Yes Virginia, A Doll’s Colour Matters

Little Notes

December 15, 2019

Outline of doll's house with different coloured paper dolls

Illustration by Christine Chang Hanway

Hi Santa

How are you? How are the preparations for this year’s big delivery going? I hope you’re not too stressed and that you are remembering to eat, sleep and exercise. That’s what my mother says to me all the time.

Behaviour wise — I have been pretty good this year. It it weren’t for my two annoying younger brothers, my record would be unscathed.

I was wondering if you could you please bring me a doll’s house with a family of dolls for Christmas? And if it’s not too much trouble, can the dolls look my family? We have olive skin and straight, black hair. I don’t want to cause you extra work, Santa, but I think that the colour of my dolls matter. I hope you agree?

Thank you very much.

Yours sincerely, Virginia.

P.S. If you think I’m being greedy, you don’t have to include my whole family. In fact, omitting the two brothers wouldn’t be the worst thing.

P.P.S. Please tell me what you and your reindeer might like for snacks this year?

P.P.P.S. My friends and I were wondering if like our mothers, it might be Mrs. Santa who actually does all the work? If that is the case, can you also let me know what she likes for snacks?

The other day, I FaceTimed my sister, and I found her in a quandary over doll colours. Working with the Robin Hood Foundation, New York City’s largest poverty-fighting charity, my sister had been assigned a family – a single mother and four children – for whom to buy presents. One of the daughters wanted a doll’s house. Not knowing the race of the family, my sister was stymied about what colour the accompanying dolls for the house should be.

My sister and I are separated by an ocean and ten years. She lives in NY and I live in London. We are bookends; I am the eldest of our four siblings and she is the youngest. Our two brothers are sandwiched in between. Despite the distance of miles and years, our closeness is palpable. We interpret the world through remarkably similar lenses. We arrive at the same conclusions about books and movies. We also laugh, cry and get outraged over the same things.

As Chinese-Americans we have grown up “non-white” and are sensitive to identity issues. But in this dolls’ purchase, my sister was not making a political statement. Her intention was simple and much more basic. She just wanted the little girl to be able to identify with her dolls. When I was little, my choice of dolls was limited to white dolls with yellow or brown hair. By the time my sister was asking for dolls, she had a few more options available to her, like dolls that pooped green gel (does anyone remember those?). But asking for a doll that looked like her was not an option.  Such dolls didn’t exist in the mid-seventies; at least in America, they didn’t.

My sister had a few clues about the ethnicity of her recipient family which led her to think that that they were African American. But she couldn’t be 100% sure and for the little girl’s sake, she soooo didn’t want to get it wrong.

“Maybe I should give her a family of Latin X dolls. What do you think?” my sister asked. “They even have Asian American dolls now.”

“What – on the basis that giving her anything “non-white” would be better than white?” I asked.

“And why is that?” I wondered to myself.  Because growing up as “non-white”, we were always in search for a group to identify with and the amorphous category of “non-white” was sadly better than nothing.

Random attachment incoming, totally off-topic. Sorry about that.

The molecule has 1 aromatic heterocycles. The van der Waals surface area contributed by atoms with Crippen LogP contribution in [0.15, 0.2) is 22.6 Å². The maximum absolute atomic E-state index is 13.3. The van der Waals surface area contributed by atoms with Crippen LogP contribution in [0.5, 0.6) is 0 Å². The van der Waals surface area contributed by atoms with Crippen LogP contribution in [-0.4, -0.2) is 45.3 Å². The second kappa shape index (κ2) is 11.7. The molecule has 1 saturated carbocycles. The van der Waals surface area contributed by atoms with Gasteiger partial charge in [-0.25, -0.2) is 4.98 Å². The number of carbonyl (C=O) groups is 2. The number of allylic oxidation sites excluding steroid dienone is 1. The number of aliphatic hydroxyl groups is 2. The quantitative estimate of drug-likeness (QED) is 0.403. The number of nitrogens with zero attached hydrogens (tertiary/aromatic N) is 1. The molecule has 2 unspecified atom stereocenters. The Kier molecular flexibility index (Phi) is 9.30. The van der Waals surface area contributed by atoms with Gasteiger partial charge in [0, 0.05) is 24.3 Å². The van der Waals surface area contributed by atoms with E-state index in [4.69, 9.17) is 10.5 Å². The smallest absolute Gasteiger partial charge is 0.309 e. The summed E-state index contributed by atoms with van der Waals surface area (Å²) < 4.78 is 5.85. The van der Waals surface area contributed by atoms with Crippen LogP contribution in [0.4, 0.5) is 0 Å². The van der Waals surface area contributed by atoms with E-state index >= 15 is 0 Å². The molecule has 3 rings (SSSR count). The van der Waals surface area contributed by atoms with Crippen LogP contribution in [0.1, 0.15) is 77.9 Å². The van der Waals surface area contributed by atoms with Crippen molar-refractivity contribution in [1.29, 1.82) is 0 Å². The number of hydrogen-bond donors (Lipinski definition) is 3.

The conversation quickly turned from the rational to the ridiculous. Every turn we took revealed a minefield of preconceptions and biases; ones formed by our own Asian American experience and I accept, therefore, might not be shared by others. We even considered side-stepping the issue by giving the little girl a family of animals instead of people.  But in reviewing the options, we came up against more cultural biases that also made us uncomfortable. Are hedgehogs too niche?  Koala bears too exotic? Mice too squeamish inducing?

In my late twenties, I visited Japan. For the first time in my life, I experienced what it felt like to look like everyone else. Feeling lighter and freer, I marvelled at how relaxing it felt to just be me. That’s when I realised that living with the inescapable fact of looking different on a daily basis was hard work. And yes, of course, there is much to celebrate about being different. But when you are growing up and desperately wanting to look like everyone else, looking different feels like a lifelong sentence of being out of sync. Like chipped crockery in a cupboard full of pristine china, I always carried around a sense of “other”; not belonging, constantly second guessing and questioning who I was. It can be an immense relief to let all that go into the anonymity of looking like everyone else.

The simple act of identifying with a doll could potentially help a child attain a positive affirmation of who they are, giving them a gift for life.  And my sister decided that guessing was too great a risk to take and get wrong. She called Robin Hood who confirmed that the family were African American, and she ordered the appropriate dolls with the confidence of being able to make at least one little girl very happy this Christmas.

The next morning, I read a text she had written the night before, right before she went to bed. “Why are emoji people yellow with blonde hair?” She may be ten years younger but she is definitely the Luddite in our relationship. Even our 83 year-old mother knows her way around an iPhone better than my sister.

I responded with a text showing an emoji face in all its hair and colour permutations with instructions on how to access them. Five hours later, when New York woke up, she responded, “Ohhh!”

Two seconds later, “But there aren’t actually any Asian emojis?”

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